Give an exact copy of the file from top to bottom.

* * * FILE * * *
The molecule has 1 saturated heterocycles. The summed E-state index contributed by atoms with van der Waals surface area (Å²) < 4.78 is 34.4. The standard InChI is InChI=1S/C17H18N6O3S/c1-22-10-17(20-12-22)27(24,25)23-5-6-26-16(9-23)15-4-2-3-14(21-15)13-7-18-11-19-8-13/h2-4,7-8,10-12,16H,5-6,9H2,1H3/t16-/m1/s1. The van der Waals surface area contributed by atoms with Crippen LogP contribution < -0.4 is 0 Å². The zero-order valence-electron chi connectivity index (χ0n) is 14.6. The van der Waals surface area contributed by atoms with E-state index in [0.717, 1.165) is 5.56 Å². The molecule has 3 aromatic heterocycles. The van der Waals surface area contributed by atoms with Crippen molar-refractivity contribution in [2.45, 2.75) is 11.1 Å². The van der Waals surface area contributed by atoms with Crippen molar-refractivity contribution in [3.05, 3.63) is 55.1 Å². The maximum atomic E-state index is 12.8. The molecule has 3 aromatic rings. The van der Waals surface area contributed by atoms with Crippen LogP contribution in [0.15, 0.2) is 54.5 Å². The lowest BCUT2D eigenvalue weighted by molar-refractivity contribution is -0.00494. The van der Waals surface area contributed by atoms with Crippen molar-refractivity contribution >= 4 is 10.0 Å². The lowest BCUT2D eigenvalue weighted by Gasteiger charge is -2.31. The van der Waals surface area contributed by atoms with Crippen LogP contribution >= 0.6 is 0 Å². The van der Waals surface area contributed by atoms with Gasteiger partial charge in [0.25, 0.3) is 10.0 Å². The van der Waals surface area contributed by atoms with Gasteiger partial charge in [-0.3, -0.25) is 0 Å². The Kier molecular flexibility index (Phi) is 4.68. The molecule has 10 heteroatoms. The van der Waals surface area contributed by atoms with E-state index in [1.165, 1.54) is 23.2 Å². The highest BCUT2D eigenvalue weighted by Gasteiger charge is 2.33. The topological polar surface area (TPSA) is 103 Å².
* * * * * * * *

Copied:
The molecule has 1 saturated heterocycles. The summed E-state index contributed by atoms with van der Waals surface area (Å²) < 4.78 is 34.4. The standard InChI is InChI=1S/C17H18N6O3S/c1-22-10-17(20-12-22)27(24,25)23-5-6-26-16(9-23)15-4-2-3-14(21-15)13-7-18-11-19-8-13/h2-4,7-8,10-12,16H,5-6,9H2,1H3/t16-/m1/s1. The van der Waals surface area contributed by atoms with Crippen LogP contribution < -0.4 is 0 Å². The zero-order valence-electron chi connectivity index (χ0n) is 14.6. The van der Waals surface area contributed by atoms with E-state index in [0.717, 1.165) is 5.56 Å². The molecule has 3 aromatic heterocycles. The van der Waals surface area contributed by atoms with Crippen molar-refractivity contribution in [2.45, 2.75) is 11.1 Å². The van der Waals surface area contributed by atoms with Crippen molar-refractivity contribution in [3.05, 3.63) is 55.1 Å². The maximum atomic E-state index is 12.8. The molecule has 3 aromatic rings. The van der Waals surface area contributed by atoms with Crippen LogP contribution in [0.15, 0.2) is 54.5 Å². The lowest BCUT2D eigenvalue weighted by molar-refractivity contribution is -0.00494. The van der Waals surface area contributed by atoms with Crippen molar-refractivity contribution >= 4 is 10.0 Å². The lowest BCUT2D eigenvalue weighted by Gasteiger charge is -2.31. The van der Waals surface area contributed by atoms with Crippen LogP contribution >= 0.6 is 0 Å². The van der Waals surface area contributed by atoms with Gasteiger partial charge in [0.25, 0.3) is 10.0 Å². The van der Waals surface area contributed by atoms with Gasteiger partial charge in [-0.3, -0.25) is 0 Å². The Kier molecular flexibility index (Phi) is 4.68. The molecule has 10 heteroatoms. The van der Waals surface area contributed by atoms with E-state index in [1.165, 1.54) is 23.2 Å². The highest BCUT2D eigenvalue weighted by Gasteiger charge is 2.33. The topological polar surface area (TPSA) is 103 Å².